Meanwhile, compared to 2012′s full-year results, the bank’s investment banking full-year pretax profit fell 37 percent — dropping to 2.52 billion pounds, or $414 billion, missing the 2.99 billion pounds expected by analysts. Investment banking revenue dipped 9 percent to 10.7 billion pounds, or $17.57 billion.
“The big question for Barclays is whether its investment bank can earn a return on equity above its cost of capital,” Mediobanca analyst Christopher Wheeler, who has an outperform rating on the stock, told Bloomberg. “The costs were just so much higher than we were expecting,” he added.
Barclays’s profits were “impacted by the restructuring and de-risking activity” the bank completed in 2013, explained Jenkins in the earnings press release. “This included withdrawing from certain lines of business, investing to transform our operations and resolving legacy conduct and litigation issues. The cost of these actions suppressed statutory profits to [$4.76 billion] in the year but was in the long-term interest of our shareholders.” Costs as a proportion of revenue “rose in 2013 mainly as a consequence of reduced income, but we remain committed to achieving a ratio in the mid-50s by 2015,” he added. ”We begin 2014 in a healthier position,” Jenkins concluded. “We have put a lot of legacy issues behind us. We have every reason to feel positive about our results.”
Yet, as a top shareholder told CNBC, “Antony Jenkins is increasingly running out of time,” to reform and resurrect the bank. Investors’ ire began to solidify on Monday when it was revealed that around 27,000 customer files had been stolen and the bank released headline results a day early. The Tuesday earnings release confirmed fears and spawned a new one: the overcompensation of top executives. The bank’s compensation to income ratio — a measure of how much of its earnings is used to pay salaries and bonuses — rose to 43.2 percent.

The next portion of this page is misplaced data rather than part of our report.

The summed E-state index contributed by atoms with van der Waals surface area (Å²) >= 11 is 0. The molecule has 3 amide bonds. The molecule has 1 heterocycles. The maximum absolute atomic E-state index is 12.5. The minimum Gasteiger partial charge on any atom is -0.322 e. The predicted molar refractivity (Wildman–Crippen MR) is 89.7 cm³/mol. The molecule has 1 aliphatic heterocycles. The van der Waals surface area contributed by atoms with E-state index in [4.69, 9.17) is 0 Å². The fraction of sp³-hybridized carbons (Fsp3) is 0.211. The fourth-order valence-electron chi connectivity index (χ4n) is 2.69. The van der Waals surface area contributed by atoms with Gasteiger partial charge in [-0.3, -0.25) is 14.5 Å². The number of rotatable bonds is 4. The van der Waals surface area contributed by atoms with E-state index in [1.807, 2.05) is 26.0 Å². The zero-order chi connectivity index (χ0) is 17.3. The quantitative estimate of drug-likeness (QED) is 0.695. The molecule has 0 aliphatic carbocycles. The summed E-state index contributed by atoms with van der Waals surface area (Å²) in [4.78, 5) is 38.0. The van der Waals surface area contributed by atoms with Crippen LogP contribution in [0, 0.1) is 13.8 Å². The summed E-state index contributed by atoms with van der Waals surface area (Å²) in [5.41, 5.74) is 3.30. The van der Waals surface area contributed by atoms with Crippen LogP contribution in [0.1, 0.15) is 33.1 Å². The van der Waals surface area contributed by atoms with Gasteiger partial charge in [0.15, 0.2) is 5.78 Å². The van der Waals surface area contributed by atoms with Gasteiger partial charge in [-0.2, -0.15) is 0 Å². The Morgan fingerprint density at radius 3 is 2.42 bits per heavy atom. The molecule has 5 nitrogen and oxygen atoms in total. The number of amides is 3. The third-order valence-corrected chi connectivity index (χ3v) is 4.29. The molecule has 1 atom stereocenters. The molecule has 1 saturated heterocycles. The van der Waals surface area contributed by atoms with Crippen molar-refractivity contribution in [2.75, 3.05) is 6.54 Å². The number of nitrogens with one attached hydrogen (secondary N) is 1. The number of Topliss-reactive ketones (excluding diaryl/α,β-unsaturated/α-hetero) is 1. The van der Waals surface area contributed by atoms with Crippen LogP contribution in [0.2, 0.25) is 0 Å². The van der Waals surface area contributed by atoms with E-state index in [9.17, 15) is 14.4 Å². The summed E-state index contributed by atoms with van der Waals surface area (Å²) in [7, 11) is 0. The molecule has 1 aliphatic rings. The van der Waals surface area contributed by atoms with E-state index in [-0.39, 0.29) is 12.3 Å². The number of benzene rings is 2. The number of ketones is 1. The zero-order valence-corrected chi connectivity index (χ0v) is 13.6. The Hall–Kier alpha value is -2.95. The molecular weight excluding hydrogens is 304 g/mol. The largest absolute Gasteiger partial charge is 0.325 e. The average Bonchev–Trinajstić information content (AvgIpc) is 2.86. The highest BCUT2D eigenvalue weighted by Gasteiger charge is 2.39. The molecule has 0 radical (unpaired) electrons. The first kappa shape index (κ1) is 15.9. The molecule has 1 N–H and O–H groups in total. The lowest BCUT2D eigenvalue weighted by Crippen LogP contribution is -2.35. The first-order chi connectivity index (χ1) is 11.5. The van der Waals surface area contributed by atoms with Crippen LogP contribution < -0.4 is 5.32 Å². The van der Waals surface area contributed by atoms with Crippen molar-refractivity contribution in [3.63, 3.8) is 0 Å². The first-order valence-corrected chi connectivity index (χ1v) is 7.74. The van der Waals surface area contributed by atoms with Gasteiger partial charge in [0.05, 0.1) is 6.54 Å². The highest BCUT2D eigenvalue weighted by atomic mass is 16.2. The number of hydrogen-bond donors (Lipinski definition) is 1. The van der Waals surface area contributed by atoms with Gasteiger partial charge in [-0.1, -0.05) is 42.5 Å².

In a post-earnings conference call, Jenkins said the increase was the result of the banks desire to pay for performance and pay competitively. However, the bank is “committed” in decreasing the ratio in the future, and Jenkins has already turned down his 2013 bonus on the premise that regulatory penalties and lawsuits have continued to impose too high costs on the bank to warrant the additional compensation.
Investors — who advanced shares a modest 8.24 percent in 2013 — responded negatively to the release, bidding shares down as much as 4.01 percent, to $17.48, in early morning trading on Tuesday. Equally shocking to investors and analysts was the fact that the bank’s dividend amounted to just 6.5 pence a share, or $0.11 per share, for a total of 859 million pounds, or $1.41 billion. “It cannot be right in any business for the executive bonus pool to be nearly three times bigger than the total dividend payout to the company’s owners,” Roger Barker, director of corporate governance at the Institute of Directors, told Bloomberg in an e-mailed statement. “The question must be asked –- for whom is this institution being run?”